• Drag in the PTS_home column from the left-hand metadata browser into the Metrics field. Then in the pop-out window, set the Aggregate to Max.
  • Run Update Chart to have Preset form a query and run it.

Max Points Preset

We can tell from this quick chart that the data spans the 2013 to 2022 seasons of NBA. To see the query that was generated, click the ... in the top right corner and then click View Query:

View Query Preset

Click Save in the top right corner, give the chart a name, type in a new name for your Dashboard, and then click Save in the modal to persist the chart and link it to a new dashboard!

NBA Points Preset

When interacting with Google Sheets, Preset uses the SQLite dialect of SQL. So in SQL Lab, the SQL IDE within Preset and Apache Superset, you can write and run any valid SQLite queries against your Google Sheets datasets.

Graph Chartm

Let's now try creating a Graph chart! To switch to this chart type, click on View all charts first.

Viz Preset

Then, search for "Graph Chart" from the visualization picker.

Graph Chart Preset

A chord diagram visualizes the links between pairs of values. To create this chart, you:

  • Specify a Source column and Target Column
  • Specify a Metric, used for pair-wise group by aggregation between the Source and Target columns

That was a bit of a mouthful so let's look at a concerete example. Choose the following options Set the Source column to HOME_TEAM_NAME and the Target column to AWAY_TEAM_NAME. Then set the Metric to COUNT(*) and run the query.

After a few seconds, you should see the following chart come into view:

Graph Chart

Using this chart, you can visualize which teams commonly played against each other and also which teams played a large number of total games. For example, its no surprise that the Golden State Warriors played a lot of games (they were constantly in the semi-finals and finals the last 6 years):

Warriors Preset

Here's the resulting query:

       COUNT(*) AS count
FROM main."NBA Games (2013 - 2020 Seasons)"
LIMIT 10000

Hopefully you can tell how the selections you made in Explore map to the query that Preset generated. Because of the pair-wise group by, both configurations of 2-team matchups are represented in the query results and, thereforce, also the visualization. For example, in the Suns - Pacers matchup, each team is the Home team sometimes and the Away team sometimes:

Suns, Pacers, 9 
Pacers, Suns, 7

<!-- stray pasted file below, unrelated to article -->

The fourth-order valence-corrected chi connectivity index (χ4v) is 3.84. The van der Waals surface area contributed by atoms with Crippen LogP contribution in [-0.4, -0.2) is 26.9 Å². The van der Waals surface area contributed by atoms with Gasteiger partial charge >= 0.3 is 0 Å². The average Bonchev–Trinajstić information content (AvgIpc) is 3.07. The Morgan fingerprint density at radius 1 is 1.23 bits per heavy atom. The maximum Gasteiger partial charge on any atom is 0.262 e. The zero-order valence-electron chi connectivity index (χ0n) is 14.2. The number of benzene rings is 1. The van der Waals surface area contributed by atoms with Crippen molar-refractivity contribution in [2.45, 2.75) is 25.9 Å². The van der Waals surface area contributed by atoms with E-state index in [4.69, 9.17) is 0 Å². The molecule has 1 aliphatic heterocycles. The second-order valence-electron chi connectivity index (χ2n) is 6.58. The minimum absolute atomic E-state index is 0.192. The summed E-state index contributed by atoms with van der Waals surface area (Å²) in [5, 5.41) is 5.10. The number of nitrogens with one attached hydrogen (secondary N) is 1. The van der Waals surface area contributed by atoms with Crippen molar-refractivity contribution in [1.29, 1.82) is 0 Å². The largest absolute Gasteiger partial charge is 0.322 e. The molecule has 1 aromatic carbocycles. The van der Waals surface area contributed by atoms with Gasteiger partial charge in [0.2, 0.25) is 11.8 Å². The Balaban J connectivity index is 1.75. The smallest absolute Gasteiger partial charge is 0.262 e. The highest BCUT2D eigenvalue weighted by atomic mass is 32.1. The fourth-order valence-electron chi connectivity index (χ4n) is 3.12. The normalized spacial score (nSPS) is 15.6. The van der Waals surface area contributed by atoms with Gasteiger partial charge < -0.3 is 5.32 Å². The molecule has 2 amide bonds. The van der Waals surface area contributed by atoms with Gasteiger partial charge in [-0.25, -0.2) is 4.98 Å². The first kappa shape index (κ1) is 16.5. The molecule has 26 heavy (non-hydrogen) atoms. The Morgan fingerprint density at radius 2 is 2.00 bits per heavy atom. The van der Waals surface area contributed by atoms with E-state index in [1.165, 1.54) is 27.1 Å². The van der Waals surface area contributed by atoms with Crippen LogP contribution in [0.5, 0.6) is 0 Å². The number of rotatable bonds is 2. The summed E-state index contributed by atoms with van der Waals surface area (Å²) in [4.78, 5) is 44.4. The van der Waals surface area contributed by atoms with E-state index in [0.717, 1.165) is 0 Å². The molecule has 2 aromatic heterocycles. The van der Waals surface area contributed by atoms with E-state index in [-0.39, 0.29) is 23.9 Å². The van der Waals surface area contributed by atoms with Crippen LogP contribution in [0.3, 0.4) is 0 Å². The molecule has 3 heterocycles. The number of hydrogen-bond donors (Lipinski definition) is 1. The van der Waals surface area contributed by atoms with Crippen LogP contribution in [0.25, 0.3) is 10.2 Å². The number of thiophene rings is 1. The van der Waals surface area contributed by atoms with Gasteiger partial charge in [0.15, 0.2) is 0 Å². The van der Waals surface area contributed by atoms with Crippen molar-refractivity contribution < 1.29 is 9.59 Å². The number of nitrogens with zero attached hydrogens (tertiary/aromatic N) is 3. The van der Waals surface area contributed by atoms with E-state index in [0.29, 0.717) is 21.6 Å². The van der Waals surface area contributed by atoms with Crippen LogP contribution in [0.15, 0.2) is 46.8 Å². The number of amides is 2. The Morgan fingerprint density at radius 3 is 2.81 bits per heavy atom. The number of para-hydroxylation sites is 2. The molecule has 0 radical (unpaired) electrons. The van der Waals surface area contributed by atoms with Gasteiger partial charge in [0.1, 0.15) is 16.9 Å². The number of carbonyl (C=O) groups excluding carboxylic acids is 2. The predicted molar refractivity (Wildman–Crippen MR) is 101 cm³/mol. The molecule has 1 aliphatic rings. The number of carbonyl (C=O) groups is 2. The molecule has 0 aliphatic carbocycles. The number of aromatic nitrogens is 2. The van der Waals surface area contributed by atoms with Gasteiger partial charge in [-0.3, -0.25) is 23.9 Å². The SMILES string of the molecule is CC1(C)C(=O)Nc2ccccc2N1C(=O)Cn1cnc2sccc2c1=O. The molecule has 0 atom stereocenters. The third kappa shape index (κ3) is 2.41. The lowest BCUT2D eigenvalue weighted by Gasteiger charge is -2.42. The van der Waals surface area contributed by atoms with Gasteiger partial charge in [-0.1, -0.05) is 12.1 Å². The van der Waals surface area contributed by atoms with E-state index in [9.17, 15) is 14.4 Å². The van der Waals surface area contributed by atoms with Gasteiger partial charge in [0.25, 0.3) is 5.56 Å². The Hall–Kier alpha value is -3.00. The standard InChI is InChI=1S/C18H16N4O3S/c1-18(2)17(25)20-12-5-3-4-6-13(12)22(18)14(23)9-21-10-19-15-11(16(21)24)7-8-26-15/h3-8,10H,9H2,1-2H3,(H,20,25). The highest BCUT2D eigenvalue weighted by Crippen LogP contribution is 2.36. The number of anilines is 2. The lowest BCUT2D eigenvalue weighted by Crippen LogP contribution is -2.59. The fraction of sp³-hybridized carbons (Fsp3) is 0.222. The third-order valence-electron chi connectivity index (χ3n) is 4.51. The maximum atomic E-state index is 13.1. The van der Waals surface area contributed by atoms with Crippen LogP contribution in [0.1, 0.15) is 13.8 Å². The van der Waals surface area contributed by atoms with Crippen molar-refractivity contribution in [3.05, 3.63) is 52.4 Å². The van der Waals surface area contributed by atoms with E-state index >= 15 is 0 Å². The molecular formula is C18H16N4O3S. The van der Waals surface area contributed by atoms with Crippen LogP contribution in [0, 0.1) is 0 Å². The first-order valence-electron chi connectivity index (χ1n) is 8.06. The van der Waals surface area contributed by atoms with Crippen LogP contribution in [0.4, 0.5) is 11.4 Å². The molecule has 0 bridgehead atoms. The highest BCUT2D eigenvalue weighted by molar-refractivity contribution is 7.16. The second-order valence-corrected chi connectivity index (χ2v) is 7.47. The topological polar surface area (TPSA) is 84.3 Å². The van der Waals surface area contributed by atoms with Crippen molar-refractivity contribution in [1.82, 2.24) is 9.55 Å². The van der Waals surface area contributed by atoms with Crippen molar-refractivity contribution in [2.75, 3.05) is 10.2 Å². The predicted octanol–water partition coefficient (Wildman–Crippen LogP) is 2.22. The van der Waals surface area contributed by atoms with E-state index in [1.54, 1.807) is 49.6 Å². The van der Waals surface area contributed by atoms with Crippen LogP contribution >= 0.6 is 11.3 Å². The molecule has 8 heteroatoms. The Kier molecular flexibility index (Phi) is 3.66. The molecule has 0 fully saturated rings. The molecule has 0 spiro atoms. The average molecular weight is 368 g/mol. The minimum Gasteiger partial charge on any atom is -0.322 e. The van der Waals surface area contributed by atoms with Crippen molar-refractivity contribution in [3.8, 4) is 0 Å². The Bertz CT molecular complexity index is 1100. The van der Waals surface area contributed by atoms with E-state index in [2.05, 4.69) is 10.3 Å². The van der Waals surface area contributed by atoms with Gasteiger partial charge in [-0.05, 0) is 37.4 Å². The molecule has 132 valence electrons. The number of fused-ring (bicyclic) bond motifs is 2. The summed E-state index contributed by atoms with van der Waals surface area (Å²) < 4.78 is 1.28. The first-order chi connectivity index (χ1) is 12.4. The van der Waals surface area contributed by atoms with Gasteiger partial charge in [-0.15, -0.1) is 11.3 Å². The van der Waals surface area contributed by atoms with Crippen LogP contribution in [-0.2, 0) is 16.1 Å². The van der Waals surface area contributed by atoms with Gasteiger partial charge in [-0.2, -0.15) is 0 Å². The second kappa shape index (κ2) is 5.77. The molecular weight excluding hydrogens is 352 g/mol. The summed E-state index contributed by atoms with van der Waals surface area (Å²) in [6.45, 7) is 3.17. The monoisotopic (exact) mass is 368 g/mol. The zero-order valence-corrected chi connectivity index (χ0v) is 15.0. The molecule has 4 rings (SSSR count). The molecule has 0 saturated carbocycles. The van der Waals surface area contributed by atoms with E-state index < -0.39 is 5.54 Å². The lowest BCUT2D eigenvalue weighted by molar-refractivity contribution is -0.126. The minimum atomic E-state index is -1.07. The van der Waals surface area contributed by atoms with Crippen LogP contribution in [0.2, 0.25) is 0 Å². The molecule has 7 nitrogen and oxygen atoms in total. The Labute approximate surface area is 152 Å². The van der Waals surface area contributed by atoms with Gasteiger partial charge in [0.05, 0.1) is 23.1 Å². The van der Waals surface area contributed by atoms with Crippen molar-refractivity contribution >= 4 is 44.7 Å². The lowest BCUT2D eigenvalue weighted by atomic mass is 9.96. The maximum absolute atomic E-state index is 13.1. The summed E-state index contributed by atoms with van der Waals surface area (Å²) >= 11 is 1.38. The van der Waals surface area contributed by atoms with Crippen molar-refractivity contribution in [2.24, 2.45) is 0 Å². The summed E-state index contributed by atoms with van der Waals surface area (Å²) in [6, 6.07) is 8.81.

Customizing Your Dashboard

Let's take a peek at our dashboard. Click the Dashboards tab and then click on the dashboard you created. It should resemble the following screenshot:

Dashboard NBA

First things first, let's start by resizing the charts and rearranging them so they have more space.

  • Click Edit Dashboard and then click & drag the bottom right corner of each chart object to resize them.
  • Click Save in the top right corner to persist the new layout.

Resize Dashboard

Dashboard Filter

Next, let's make our dashboard a bit more dynamic. We can add a dashboard filter, which is a component that receives user input and uses it to modify the query, data, and charts that are shown.

To add a filter, click the Add/Edit filters button in the left-hand filter tray. This will pop open a modal window and expose some options for you.

Dashboard Filters

Dashboard filters in Preset are usually tied to a specific column in your dataset. For example, we can create a filter that lets dashboard users choose a specific NBA season (or multiple seasons) and have them apply to the charts in the dashboard. Let's walkthrough those steps now:

  • Keep the Filter Type as Value.
  • Give your filter a Filter Name like "NBA Season".
  • Change the Dataset to the NBA one if it's not there by default.
  • Set the Column to the "SEASON" column from our dataset.
  • Click Save to persist the changes.


You will now see a filter on the left hand side of the dashboard that will let you choose which seasons you want the data to be filtered around:

Screen Shot 2022-07-22 at 8.05.15 AM

Choose some options for your "NBA Season" filter and click Apply Filters to have Preset generate and run new queries. Afterwards, if we click View Query, we can see that the WHERE clause of the queries were modified to include our options:

Screen Shot 2022-07-22 at 8.06.24 AM

Next Steps

In just a few minutes, we were able to build a simple dashboard in Preset from data stored in a Google Sheet. There's so much more to explore and we encourage you to try some of the following:

  • Preset ships with over 50 chart types and we encourage you to continue exploring them. You can learn more about the different chart types in our documentation!.
  • If you find yourself commonly re-using metrics, you can define them in the lightweight semantic layer included in Preset.
  • Write custom SQL queries for more enhanced data processing using the SQL IDE in Preset. You can publish queries as datasets and launch an Explore workflow from these datasets.
  • Share your dashboard with other team members by inviting them into your workspace.